Four Spots to Refuel after Getting Sporty in Lincoln Park

Where to Eat After Playing Sports in Lincoln Park | Chicago Restaurants | Groupon

Roughly 48 hours after the first day of fall, the southern tip of Lincoln Park was already abuzz with autumn's arrival: red and yellow leaves rattled in the trees, a brisk breeze swooped through the park, and a referee stood at a line of scrimmage counting the seconds until a linebacker could rush a quarterback. One Coors Light. Two Coors Light. Three Coors Light.

Four Spots to Refuel after Getting Sporty in Lincoln Park_field_600c390

It's Week 2 of the flag-football season, and the games are taking place on the south field's five softball diamonds, a vast plot of grass and dirt shared by men's and coed leagues from sports clubs such as Chicago Sport & Social Club and Players Sport & Social Group. The coed game I'm watching in one of the outfields is almost over.

The team that's losing epitomizes the recreational spirit: beers at halftime, a team name that borders on vulgar, and a rapport that comes from playing together for seven seasons. One of its players, Juan Mario Lopez, wishes they'd run the flea flicker more. When asked why they don't, he sighs, "Because nobody wants to be creative."

Four Spots to Refuel after Getting Sporty in Lincoln Park_footballplayer_600c390

For each game, there is a winner and a loser, though the losing team's spirits don't sink too much. At the game I’m watching, a few players crack open beers, one has to catch a train to Aurora, and several say they're going to Merkle's Bar & Grill (3516 N. Clark St.) in Wrigleyville.

But you don't have to travel that far to grab a bite or drink after an active day in the park. Here are four within walking distance:

R.J. Grunts (2056 N. Lincoln Park West)

The first-ever Lettuce Entertain You restaurant may be more than 40 years old, but the chefs there still know how to griddle up a good burger. The menu’s dozen or so half-pound patties boast toppings from fried onions and blue cheese to poblano chilies with chipotle mayo—perfect for a hearty feast after a game. Casual green-checkered tablecloths and art in mismatched frames keep the place true to its laid-back 1970s roots.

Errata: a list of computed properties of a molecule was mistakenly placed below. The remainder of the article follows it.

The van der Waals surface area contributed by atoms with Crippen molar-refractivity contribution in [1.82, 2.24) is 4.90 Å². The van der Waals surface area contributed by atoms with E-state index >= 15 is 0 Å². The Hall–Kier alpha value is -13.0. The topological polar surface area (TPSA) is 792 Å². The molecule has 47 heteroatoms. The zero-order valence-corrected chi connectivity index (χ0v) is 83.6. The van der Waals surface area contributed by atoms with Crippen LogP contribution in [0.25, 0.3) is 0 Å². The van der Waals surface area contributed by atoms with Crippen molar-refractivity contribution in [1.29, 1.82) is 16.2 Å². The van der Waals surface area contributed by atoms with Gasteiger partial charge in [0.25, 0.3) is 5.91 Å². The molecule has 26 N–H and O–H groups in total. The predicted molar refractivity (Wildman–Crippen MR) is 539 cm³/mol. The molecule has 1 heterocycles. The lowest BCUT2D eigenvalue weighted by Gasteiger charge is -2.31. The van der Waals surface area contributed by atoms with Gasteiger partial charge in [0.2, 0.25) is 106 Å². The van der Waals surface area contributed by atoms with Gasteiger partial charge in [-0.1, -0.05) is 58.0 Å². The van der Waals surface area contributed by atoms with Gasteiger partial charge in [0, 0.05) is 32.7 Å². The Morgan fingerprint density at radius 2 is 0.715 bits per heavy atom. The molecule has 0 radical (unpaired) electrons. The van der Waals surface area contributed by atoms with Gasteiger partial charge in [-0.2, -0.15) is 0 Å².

Old Town Ale House (219 W. North Ave.)

The standout feature of this Old Town dive is not the drinks but the decor. Between sips of cheap beer from the cash-only bar, visitors here stare down nude portraits of politicians and public figures, often depicted in the midst of some R-rated act. It’s not everyone’s cup of tea, but the drinks are cheap and the venue is Roger Ebert–approved. Besides, the murals might be a good conversation starter for teammates who don’t know one another well.

Del Seoul (2568 N. Clark St.) 

For an Asian twist on standard postgame fare, try the korean barbecue tacos at this casual fusion spot. Stuffed with fillings from tempura-battered fish to kalbi, or grilled beef short rib, its handhelds are sure to satisfy—especially if you have a thing for kimchi. If members of your team still have tummy room, consider trying Del Seoul’s take on cheese fries, smothered in cheddar, pork belly, and kimchi.

[Read about our rules for Chicago cheese fries.]

Lito’s Empanadas (2566 N. Clark St.)

There might not be a better pregame snack than an empanada. Bigger than bite size, but still small enough to digest quickly, these savories won’t slow you down on the field. Lito’s deep-fries its version, which gives each bite a satisfying, crisp crunch and each to-go bag minor grease stains. Serious Eats recommends the Chori-Cheese, with its “balanced” sausage and cheese filling, but standard beef, chicken, and spinach all get high marks, too.

Nathalie Lagerfeld contributed to this article.

Photo: © Timothy Burkhart, Groupon